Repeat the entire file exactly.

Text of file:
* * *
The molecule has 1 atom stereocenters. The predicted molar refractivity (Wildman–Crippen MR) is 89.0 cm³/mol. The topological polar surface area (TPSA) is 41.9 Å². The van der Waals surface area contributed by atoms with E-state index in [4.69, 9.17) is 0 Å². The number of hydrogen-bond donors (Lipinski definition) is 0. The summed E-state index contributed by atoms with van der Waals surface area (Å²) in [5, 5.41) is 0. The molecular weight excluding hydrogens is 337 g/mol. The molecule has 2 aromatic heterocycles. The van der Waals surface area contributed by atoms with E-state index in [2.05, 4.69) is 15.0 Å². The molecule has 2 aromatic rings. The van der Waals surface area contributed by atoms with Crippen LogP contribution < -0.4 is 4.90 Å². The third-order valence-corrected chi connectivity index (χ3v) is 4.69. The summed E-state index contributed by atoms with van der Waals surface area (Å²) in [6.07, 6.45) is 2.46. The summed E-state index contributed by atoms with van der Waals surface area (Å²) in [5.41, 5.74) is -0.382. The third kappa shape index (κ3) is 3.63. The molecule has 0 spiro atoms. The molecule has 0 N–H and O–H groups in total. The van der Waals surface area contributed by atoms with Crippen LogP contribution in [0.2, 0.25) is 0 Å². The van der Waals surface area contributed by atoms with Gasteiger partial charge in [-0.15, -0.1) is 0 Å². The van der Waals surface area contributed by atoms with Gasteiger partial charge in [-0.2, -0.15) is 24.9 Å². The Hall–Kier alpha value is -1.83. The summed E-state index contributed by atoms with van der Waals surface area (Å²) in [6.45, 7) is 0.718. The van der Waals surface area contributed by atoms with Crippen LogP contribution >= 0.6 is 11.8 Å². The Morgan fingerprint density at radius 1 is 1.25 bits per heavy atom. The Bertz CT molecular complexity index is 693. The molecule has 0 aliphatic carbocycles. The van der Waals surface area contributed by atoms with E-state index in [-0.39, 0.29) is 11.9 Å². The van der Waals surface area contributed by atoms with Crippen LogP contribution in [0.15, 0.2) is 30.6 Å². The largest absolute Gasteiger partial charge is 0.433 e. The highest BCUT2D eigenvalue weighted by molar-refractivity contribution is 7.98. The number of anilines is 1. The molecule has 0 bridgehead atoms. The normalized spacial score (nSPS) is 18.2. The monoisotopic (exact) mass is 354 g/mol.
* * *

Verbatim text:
The molecule has 1 atom stereocenters. The predicted molar refractivity (Wildman–Crippen MR) is 89.0 cm³/mol. The topological polar surface area (TPSA) is 41.9 Å². The van der Waals surface area contributed by atoms with E-state index in [4.69, 9.17) is 0 Å². The number of hydrogen-bond donors (Lipinski definition) is 0. The summed E-state index contributed by atoms with van der Waals surface area (Å²) in [5, 5.41) is 0. The molecular weight excluding hydrogens is 337 g/mol. The molecule has 2 aromatic heterocycles. The van der Waals surface area contributed by atoms with E-state index in [2.05, 4.69) is 15.0 Å². The molecule has 2 aromatic rings. The van der Waals surface area contributed by atoms with Crippen LogP contribution < -0.4 is 4.90 Å². The third-order valence-corrected chi connectivity index (χ3v) is 4.69. The summed E-state index contributed by atoms with van der Waals surface area (Å²) in [6.07, 6.45) is 2.46. The summed E-state index contributed by atoms with van der Waals surface area (Å²) in [5.41, 5.74) is -0.382. The third kappa shape index (κ3) is 3.63. The molecule has 0 spiro atoms. The molecule has 0 N–H and O–H groups in total. The van der Waals surface area contributed by atoms with Crippen LogP contribution in [0.2, 0.25) is 0 Å². The van der Waals surface area contributed by atoms with Gasteiger partial charge in [-0.15, -0.1) is 0 Å². The van der Waals surface area contributed by atoms with Gasteiger partial charge in [-0.2, -0.15) is 24.9 Å². The Hall–Kier alpha value is -1.83. The summed E-state index contributed by atoms with van der Waals surface area (Å²) in [6.45, 7) is 0.718. The van der Waals surface area contributed by atoms with Crippen LogP contribution >= 0.6 is 11.8 Å². The Morgan fingerprint density at radius 1 is 1.25 bits per heavy atom. The Bertz CT molecular complexity index is 693. The molecule has 0 aliphatic carbocycles. The van der Waals surface area contributed by atoms with E-state index in [-0.39, 0.29) is 11.9 Å². The van der Waals surface area contributed by atoms with Crippen LogP contribution in [0.15, 0.2) is 30.6 Å². The largest absolute Gasteiger partial charge is 0.433 e. The highest BCUT2D eigenvalue weighted by molar-refractivity contribution is 7.98. The number of anilines is 1. The molecule has 0 bridgehead atoms. The normalized spacial score (nSPS) is 18.2. The monoisotopic (exact) mass is 354 g/mol.